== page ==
The study suggests that four hostile alien civilizations may view us with dark intent

A moment from Steven Spielberg’s Close Encounters of the Third Kind. File, archive

Hollywood cinema has repeatedly shown us that there are planets that carry other civilizations in sophisticated spacecraft and that they may or may not be the worst. But does this make sense in scientific terms?

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A Spanish amateur astronomer has wondered if any hostile alien civilization is lurking in the Milky Way galaxy, home to millions of habitable planets. And his answer is yes; As a matter of probability four of them may look at us with dark intent: they will occupy the earth if they can.

The short review (8 pages) was written by Alberto Caballero and published in the ArXiv database, yes peer review (rating between experts used by scientific journals). This student, who holds a doctorate in conflict resolution from the University of Waikoloa, wondered how it was possible for humans to one day interact with a hostile alien civilization capable of invading our planet.

“As a human civilization, this work seeks to assess the spread of hostile extraterrestrial civilizations by expanding the probability of attacking or invading the exoplanet we live in,” Caballero writes in his speech.

How we are as human beings

To answer for himself, he began by looking at the history of mankind. He calculated the number of countries on earth that occupied other countries between 1915 and 2022. A total of 51 of the 195 countries in the world have launched some kind of invasion during that period, with the United States leading the way.

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Next, Alberto Caballero weighed the probability that each country would launch an invasion based on the percentage of world military spending. The United States is again at the top with 38% of world military spending. He then added up the probability that each country would trigger an invasion and divided that amount by the total number of countries on earth.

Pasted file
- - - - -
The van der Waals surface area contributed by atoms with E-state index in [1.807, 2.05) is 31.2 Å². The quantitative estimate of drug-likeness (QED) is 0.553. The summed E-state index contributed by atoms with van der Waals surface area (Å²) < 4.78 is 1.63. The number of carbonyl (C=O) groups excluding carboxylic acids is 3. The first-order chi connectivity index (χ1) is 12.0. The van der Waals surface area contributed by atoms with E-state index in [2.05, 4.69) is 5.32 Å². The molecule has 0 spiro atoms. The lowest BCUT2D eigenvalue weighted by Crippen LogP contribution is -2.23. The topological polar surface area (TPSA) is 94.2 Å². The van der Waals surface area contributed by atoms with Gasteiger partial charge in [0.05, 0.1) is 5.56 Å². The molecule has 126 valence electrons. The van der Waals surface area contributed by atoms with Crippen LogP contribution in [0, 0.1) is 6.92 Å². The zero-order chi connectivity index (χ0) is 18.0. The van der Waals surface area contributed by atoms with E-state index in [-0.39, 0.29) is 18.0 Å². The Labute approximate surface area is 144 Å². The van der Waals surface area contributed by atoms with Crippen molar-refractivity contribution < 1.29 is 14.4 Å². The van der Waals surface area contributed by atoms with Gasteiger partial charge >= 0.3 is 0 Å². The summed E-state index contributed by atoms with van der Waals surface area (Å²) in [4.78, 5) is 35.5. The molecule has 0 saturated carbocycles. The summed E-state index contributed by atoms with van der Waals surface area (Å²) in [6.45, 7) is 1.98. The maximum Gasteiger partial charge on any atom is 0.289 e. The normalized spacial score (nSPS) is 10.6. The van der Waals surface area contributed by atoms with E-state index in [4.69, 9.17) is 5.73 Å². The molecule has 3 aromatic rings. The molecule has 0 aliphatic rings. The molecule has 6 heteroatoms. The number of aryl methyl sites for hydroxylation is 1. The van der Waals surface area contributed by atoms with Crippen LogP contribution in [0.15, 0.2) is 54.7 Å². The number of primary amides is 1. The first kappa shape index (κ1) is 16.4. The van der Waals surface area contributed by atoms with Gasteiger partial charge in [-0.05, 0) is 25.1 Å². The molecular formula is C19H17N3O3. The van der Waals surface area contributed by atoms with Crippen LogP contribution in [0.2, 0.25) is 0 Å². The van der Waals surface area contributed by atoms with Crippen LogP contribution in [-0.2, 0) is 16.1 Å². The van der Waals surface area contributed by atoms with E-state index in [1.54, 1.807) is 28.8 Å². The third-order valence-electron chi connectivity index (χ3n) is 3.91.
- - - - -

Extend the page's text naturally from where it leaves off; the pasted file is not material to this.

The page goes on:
In this way he obtained something like the formula for our desire to conquer other planets, which he calls “the present human probability of the invasion of an extraterrestrial civilization.” That probability is 0.028% today.

But even if we want to … man does not currently have the ability to travel between galaxies. That’s why, according to Live Science, Caballero calculated when we could face an odyssey like this. According to the Kardashian criteria (the system for classifying the growth rate of a civilization based on its energy expenditure), at the current rate of technological advancement, humans could take another 259 years to travel between galaxies (astronomy, type 1 civilization).

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Misty Tate

"Freelance twitter advocate. Hardcore food nerd. Avid writer. Infuriatingly humble problem solver."

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